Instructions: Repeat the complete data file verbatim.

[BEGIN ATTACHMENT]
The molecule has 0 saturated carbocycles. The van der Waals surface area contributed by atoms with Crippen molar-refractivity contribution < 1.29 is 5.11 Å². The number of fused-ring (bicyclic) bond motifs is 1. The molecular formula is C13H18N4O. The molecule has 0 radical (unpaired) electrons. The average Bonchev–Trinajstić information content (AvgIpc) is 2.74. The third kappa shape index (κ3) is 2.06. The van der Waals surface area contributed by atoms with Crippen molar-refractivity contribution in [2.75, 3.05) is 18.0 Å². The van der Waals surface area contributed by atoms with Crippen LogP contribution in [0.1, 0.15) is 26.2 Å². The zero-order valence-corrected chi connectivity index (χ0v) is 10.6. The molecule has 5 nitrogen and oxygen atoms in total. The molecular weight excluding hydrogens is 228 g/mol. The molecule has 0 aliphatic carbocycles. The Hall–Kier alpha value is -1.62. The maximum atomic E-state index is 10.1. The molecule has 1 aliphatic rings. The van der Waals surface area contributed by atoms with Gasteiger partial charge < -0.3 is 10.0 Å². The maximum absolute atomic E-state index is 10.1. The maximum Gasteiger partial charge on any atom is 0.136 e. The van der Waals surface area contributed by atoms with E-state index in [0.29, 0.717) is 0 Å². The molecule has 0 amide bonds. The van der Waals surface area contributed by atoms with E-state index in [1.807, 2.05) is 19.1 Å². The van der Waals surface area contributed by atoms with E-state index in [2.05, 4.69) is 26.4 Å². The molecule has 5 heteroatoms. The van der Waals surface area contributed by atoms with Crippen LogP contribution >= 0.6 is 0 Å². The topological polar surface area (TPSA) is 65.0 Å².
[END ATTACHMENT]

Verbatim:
The molecule has 0 saturated carbocycles. The van der Waals surface area contributed by atoms with Crippen molar-refractivity contribution < 1.29 is 5.11 Å². The number of fused-ring (bicyclic) bond motifs is 1. The molecular formula is C13H18N4O. The molecule has 0 radical (unpaired) electrons. The average Bonchev–Trinajstić information content (AvgIpc) is 2.74. The third kappa shape index (κ3) is 2.06. The van der Waals surface area contributed by atoms with Crippen molar-refractivity contribution in [2.75, 3.05) is 18.0 Å². The van der Waals surface area contributed by atoms with Crippen LogP contribution in [0.1, 0.15) is 26.2 Å². The zero-order valence-corrected chi connectivity index (χ0v) is 10.6. The molecule has 5 nitrogen and oxygen atoms in total. The molecular weight excluding hydrogens is 228 g/mol. The molecule has 0 aliphatic carbocycles. The Hall–Kier alpha value is -1.62. The maximum atomic E-state index is 10.1. The molecule has 1 aliphatic rings. The van der Waals surface area contributed by atoms with Gasteiger partial charge < -0.3 is 10.0 Å². The maximum absolute atomic E-state index is 10.1. The maximum Gasteiger partial charge on any atom is 0.136 e. The van der Waals surface area contributed by atoms with E-state index in [0.29, 0.717) is 0 Å². The molecule has 0 amide bonds. The van der Waals surface area contributed by atoms with E-state index in [1.807, 2.05) is 19.1 Å². The van der Waals surface area contributed by atoms with E-state index in [2.05, 4.69) is 26.4 Å². The molecule has 5 heteroatoms. The van der Waals surface area contributed by atoms with Crippen LogP contribution >= 0.6 is 0 Å². The topological polar surface area (TPSA) is 65.0 Å².